OP-ED: Combating an epidemic
It destroys families, communities and opportunities. It is not limited to race, gender, cultural or linguistic group, income or political party. It impacts all kinds of people — mothers and fathers, brothers and sisters, men and women, young and old — leaving devastation in its wake. It is the opioid epidemic that is spreading at an alarming rate across the country ... and it affects us all.
Drug overdose has surpassed car crashes as the leading cause of accidental death in the United States, according to the American Society of Addiction Medicine. The Centers for Disease Control and Prevention estimates 52 people die each day in the U.S. from prescription painkiller overdoses. In Missouri, more than one-twelfth of our adults report alcohol or illicit drug dependence. The addiction problem is even more pronounced among those between the ages of 18 and 25 years old, showing a much higher rate of 18.1 percent. From 2010 to 2013, approximately 13,000 emergency room visits in Missouri were attributed to drug use. Clearly, addiction is a major problem and cannot be ignored.
In a recent story by KOLR10 in Springfield, Paul Byersmith said, “... it’s terrible, but I really wish Craig would get arrested. Just get arrested, go to jail, so you are not really, like, using anymore. Because jail is better than the alternative of not being here anymore.” Unfortunately, Craig, Paul’s brother, died at the age of 20.
Traveling around our district, there are too many stories like this of families being torn apart. In Pulaski County, approximately 75 to 85 percent of all inmates have an addiction problem of some kind. And in counties across Missouri and the United States, this monster is running wild, causing the same destruction to communities and families alike.
Accepting the fact that opioid addiction is rapidly overwhelming this nation demands a speedy and aggressive response from our legislators, law enforcement officials, the medical community and our friends and neighbors.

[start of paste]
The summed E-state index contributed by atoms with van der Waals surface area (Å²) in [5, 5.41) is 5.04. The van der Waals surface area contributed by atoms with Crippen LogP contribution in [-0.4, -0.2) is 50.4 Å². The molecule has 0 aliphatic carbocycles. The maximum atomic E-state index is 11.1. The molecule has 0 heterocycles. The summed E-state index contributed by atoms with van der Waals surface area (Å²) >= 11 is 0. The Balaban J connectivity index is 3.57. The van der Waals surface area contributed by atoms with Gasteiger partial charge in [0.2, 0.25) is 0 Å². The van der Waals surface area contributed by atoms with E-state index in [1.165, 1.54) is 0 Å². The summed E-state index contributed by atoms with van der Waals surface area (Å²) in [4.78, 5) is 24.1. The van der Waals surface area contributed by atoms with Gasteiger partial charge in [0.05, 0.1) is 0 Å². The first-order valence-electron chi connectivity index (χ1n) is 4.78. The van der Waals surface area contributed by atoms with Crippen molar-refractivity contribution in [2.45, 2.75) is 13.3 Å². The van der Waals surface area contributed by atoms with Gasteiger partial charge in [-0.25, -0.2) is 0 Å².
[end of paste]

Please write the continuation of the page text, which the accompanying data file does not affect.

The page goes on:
Many law enforcement officials have accepted the age-old theory that the only way to attack our drug addiction problem is through enforcement. Though enforcement efforts will continue, law enforcement leaders have joined with legislators and communities to suppress this epidemic in other fashions. Community-involved groups and aggressive teen drug education programs, along with jailhouse counseling and rehabilitation efforts, are impacting drug addiction in a positive way. Further, laws such as those allowing the use of an overdose reversal drug, naloxone, or “Narcan,” by first responders are giving thousands of individuals a second chance at life following an overdose.
In our district, the Pulaski County Coalition Against Drugs is a group of citizens who have joined together to help educate county residents on the facts of drug abuse and addiction. They are doing a great job of bringing this subject to light and getting information into the hands of neighbors and friends to arm them in this effort. It is these ground-level efforts that will be the driving force in this fight. The scourge of drug abuse is a growing problem, and it will take all of us to help solve it.
Legislatively, a series of bills that passed in the U.S. House of Representatives aim to address various aspects of the nation’s troubling opioid and drug abuse crisis, ranging from addressing opioid addiction among our veterans, to helping babies suffering from withdrawal from exposure to narcotics, to outlining the current pain management best practices, and much more. Underlying the broad scope and severity of this epidemic, we saw extremely strong bipartisan support for these bills, including the Comprehensive Addiction and Recovery Act of 2016, which passed by a vote of 400-5!
In Jefferson City, lawmakers have considered bills to fight back against the epidemic. A bill to increase access to Narcan saw wide support and is now with Gov. Nixon. Another bill to create a much-needed prescription drug monitoring database in Missouri, the only state without one, has seen more support as opiate addiction continues to wage war on our communities. Concerns with this bill need to be addressed so it can pass next session.
We will keep working to get communities involved to help educate their friends and neighbors, establish recovery courts to get people on the right paths and enact legislation to support our law enforcement’s efforts to address this epidemic. One thing is for certain, however — we cannot turn our head, we cannot ignore it, and we cannot pretend it is not there. We must talk about it, we must join together, and we must be willing to confront this issue head on. This fight is winnable, but it will take all of us.
Vicky Hartzler is U.S. representative for Missouri’s 4th congressional district.